Auditory neuropathy in patients with features of tropical ataxic neuropathy in Tanzania

Ali F. Jaffer, Philip B. Adebayo

Research output: Contribution to journalArticlepeer-review


Objective: This study aimed to describe the diagnosis of auditory neuropathy (AN) in patients with features of tropical ataxic neuropathy (TAN) at a private audiology facility in Dar es Salaam, Tanzania. Method: A retrospective chart review of thirty-two patients with suspected AN and features of TAN seen in 2019. Results: The 32 patients complained of hearing impairment and all were diagnosed with AN (100%) via audiometry, otoacoustic emissions (OAE), and auditory brainstem response (ABR). The mean age was 24.8 ± 7.7 years, between 10.3 and 47.0 years. Sixteen (50%) reported tinnitus, eight (25%) reported imbalance while walking, 10 (31.3%) reported vertigo/dizziness, 13 (40.6%) had visual problems, and 19 (59.4%) reported peripheral neuropathy/weakness. Audiometric thresholds ranged from normal to profound, with the most common degree of severity being moderate (59.4%, n = 19). All except one patient had present OAEs, regardless of the severity of hearing loss. ABR was examined in 10 patients and found to be abnormal at 90 dB nHL in all of them. Conclusion: The investigation of hearing impairments requires more than tuning fork or audiometry to understand the true nature of the patient’s hearing loss. Awareness of AN pattern in TAN among audiologists and other professionals within the hearing care field in low-and-middle-income countries, such as Tanzania should be strengthened.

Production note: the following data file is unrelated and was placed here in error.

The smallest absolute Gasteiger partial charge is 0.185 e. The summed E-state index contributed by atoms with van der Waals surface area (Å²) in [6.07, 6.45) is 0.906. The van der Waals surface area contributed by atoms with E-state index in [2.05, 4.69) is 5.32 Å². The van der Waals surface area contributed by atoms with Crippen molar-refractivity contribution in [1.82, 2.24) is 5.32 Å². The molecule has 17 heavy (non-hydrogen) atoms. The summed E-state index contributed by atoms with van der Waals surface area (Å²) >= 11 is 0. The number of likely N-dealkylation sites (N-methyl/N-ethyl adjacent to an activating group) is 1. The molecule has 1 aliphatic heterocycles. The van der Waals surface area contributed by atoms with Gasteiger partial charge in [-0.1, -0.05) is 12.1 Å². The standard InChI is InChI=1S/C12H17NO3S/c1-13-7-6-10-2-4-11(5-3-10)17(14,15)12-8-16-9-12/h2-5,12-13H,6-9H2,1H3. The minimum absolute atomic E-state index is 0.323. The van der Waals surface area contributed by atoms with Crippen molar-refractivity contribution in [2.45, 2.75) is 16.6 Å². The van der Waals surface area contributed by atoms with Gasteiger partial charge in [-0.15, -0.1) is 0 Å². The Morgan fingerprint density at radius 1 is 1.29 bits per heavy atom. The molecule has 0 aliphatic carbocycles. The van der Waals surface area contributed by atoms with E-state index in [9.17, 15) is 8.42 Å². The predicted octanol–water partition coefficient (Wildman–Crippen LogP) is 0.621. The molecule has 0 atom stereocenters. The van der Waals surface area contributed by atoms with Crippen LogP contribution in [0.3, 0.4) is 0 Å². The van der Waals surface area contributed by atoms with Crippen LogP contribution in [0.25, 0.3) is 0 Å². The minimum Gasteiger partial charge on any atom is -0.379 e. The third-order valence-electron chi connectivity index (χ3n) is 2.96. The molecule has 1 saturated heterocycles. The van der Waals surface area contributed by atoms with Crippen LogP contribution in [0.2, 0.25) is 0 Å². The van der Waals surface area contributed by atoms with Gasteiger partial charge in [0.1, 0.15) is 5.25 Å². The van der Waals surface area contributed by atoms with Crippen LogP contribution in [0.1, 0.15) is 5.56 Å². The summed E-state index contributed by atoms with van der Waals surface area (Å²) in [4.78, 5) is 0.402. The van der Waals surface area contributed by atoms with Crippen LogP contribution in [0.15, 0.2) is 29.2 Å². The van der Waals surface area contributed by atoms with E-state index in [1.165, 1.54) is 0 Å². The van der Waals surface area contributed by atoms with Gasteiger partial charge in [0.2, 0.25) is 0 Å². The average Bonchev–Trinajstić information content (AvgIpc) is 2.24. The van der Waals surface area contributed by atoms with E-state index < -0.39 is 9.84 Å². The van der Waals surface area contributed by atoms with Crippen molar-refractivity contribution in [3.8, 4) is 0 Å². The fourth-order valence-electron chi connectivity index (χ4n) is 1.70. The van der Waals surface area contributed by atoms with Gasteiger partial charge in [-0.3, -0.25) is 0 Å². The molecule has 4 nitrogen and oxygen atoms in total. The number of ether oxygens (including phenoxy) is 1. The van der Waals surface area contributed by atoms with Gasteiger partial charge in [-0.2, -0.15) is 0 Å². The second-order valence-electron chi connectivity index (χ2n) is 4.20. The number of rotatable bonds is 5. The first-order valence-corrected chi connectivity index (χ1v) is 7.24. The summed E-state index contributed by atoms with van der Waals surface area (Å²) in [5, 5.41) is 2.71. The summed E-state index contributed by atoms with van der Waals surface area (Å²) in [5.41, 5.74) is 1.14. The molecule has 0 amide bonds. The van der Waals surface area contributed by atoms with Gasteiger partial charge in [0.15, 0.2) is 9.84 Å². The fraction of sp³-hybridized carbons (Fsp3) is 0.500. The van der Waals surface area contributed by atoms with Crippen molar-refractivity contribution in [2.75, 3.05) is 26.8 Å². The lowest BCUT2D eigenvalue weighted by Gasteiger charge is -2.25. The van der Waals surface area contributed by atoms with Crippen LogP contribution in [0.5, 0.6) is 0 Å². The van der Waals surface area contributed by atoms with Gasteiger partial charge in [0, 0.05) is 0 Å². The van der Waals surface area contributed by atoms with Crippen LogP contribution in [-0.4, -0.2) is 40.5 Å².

Original languageEnglish
Pages (from-to)159-166
Number of pages8
JournalHearing, Balance and Communication
Issue number3
Publication statusPublished - 2021
Externally publishedYes


  • Auditory neuropathy
  • electrophysiology
  • hearing loss
  • myeloneuropathy


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